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It was December 2005, and we were traveling along the Great Ocean Road in southern Victoria in our camper van. [My husband] Dirk and I were in bed at a caravan park in Apollo Bay, when an aroma took me back to my early childhood. As the perfume wafted in through the open window, it affected me so powerfully that I couldn’t sleep until I had written about it.

 

greatoceanroad

 

 

This is what I wrote then, and added to after we returned home.

 

11.20 pm 19th December 2005, Apollo Bay Caravan Park, Victoria.

 

I lie in my bed in the caravan, weary yet content, and listen to the murmur of the waves, ebbing and flowing, muted by a hundred yards of distance from the seashore. Beside my head is the open window. Through it wafts a scent/smell/odour/perfume, carried on the cool night air. It is fresh and clean, and takes me immediately back to my childhood. It is at the same time comforting and exciting, familiar yet strange, bringing me thoughts and feelings from the distant past, whilst still being here in the present.

 

I take in the smell with each breath and attempt to analyse it. What is there about it that makes such an impression on my both conscious and unconscious mind? I look out of the window. In the diffused glow from the park lights, and against the darkness of the sky, I see the spreading branches of the huge trees beneath which we are parked. They are ancient pine trees, what kind I don’t know, but as soon as I realize that’s what they are, I can put a name to the perfume my subconscious memory has already identified.

 

It is the clean scent of pine; a perfume that has been added artificially to cleaners for years to give the impression of freshness and purity. But this isn’t that artificial perfume which invades the senses and often becomes cloying. Instead it is a subtle blend of pine needles, bark and resin, damp pine-infused earth, and cool night air. It is light, almost ethereal, more a presence than an odour.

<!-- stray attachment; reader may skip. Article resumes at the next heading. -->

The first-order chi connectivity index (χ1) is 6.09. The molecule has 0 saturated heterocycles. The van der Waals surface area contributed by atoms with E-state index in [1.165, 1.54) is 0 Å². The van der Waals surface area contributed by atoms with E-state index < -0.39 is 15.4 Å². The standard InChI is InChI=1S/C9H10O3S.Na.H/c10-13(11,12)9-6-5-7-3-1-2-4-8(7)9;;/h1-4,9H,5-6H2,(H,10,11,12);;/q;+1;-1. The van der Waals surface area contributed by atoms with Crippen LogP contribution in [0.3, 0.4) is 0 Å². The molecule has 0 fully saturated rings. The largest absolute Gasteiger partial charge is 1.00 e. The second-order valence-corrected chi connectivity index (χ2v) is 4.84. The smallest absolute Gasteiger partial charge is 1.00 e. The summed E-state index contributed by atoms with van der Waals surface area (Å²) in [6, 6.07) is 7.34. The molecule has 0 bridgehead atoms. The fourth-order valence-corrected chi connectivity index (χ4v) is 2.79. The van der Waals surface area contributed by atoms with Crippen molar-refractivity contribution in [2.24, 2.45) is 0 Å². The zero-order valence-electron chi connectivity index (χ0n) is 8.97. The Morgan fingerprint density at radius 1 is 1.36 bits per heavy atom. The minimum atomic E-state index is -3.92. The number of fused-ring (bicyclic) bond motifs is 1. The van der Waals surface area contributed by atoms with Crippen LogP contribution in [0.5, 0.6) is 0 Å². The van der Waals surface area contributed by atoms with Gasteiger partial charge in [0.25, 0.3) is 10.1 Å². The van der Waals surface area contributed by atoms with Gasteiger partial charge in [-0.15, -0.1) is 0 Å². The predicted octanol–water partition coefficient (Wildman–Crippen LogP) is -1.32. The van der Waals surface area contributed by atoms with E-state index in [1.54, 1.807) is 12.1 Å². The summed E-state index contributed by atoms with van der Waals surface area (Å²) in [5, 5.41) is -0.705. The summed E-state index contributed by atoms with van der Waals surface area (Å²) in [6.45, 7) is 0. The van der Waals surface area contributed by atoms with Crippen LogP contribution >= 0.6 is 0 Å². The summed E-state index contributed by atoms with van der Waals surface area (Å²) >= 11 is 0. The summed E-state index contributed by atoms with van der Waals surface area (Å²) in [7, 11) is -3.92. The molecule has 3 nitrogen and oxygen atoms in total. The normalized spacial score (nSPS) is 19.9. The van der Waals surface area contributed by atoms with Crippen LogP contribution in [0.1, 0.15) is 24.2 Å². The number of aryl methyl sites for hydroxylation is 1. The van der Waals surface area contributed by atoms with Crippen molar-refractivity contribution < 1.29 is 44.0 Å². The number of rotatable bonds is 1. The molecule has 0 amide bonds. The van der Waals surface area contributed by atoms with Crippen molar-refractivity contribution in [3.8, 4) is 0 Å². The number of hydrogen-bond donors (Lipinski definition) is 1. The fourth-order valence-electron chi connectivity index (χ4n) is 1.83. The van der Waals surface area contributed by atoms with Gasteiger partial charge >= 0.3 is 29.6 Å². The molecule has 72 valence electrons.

It brings to my mind cool and shady woods, feelings of peace and tranquility overlaid with the tang of adventure. I can almost believe there are elves or fairies present – that is how strong the impact is on my senses and my feelings. It stimulates me to such an extent that I can’t sleep until I have put these impressions and feelings onto paper. I wish I could capture in words the strong sense of how I am somehow transported back more than fifty years into the past and to the feelings I had as a young child.

 

What power has the sense of smell on the mind! I want to drink in this perfume as if it is the elixir of life, and to be conscious of every draught of it.

 

I am sure it was at Reed Park, where we lived in a caravan for an extended time during 1954-55 when I first encountered this aroma. We had arrived in Australia from England in March 1954, and somehow, the scent makes me think of good times, the stimulation and excitement of the new, but also of security and contentment.

 

Reed Park with pavilion 1950s

Reed Park in early 1950s, showing a few of the pine trees

 

 

I talked about this with then, and later with [my brother] Peter and Dad over Christmas. They all agree that there definitely were huge pine trees around where we camped in the caravan at Reed Park. Peter can’t remember there being pine trees anywhere else we’ve lived. So I am confident that the smell that night – which I have not thought about since I was about six or seven – was from that park. I must have been happy there, I think.

 

© Linda Visman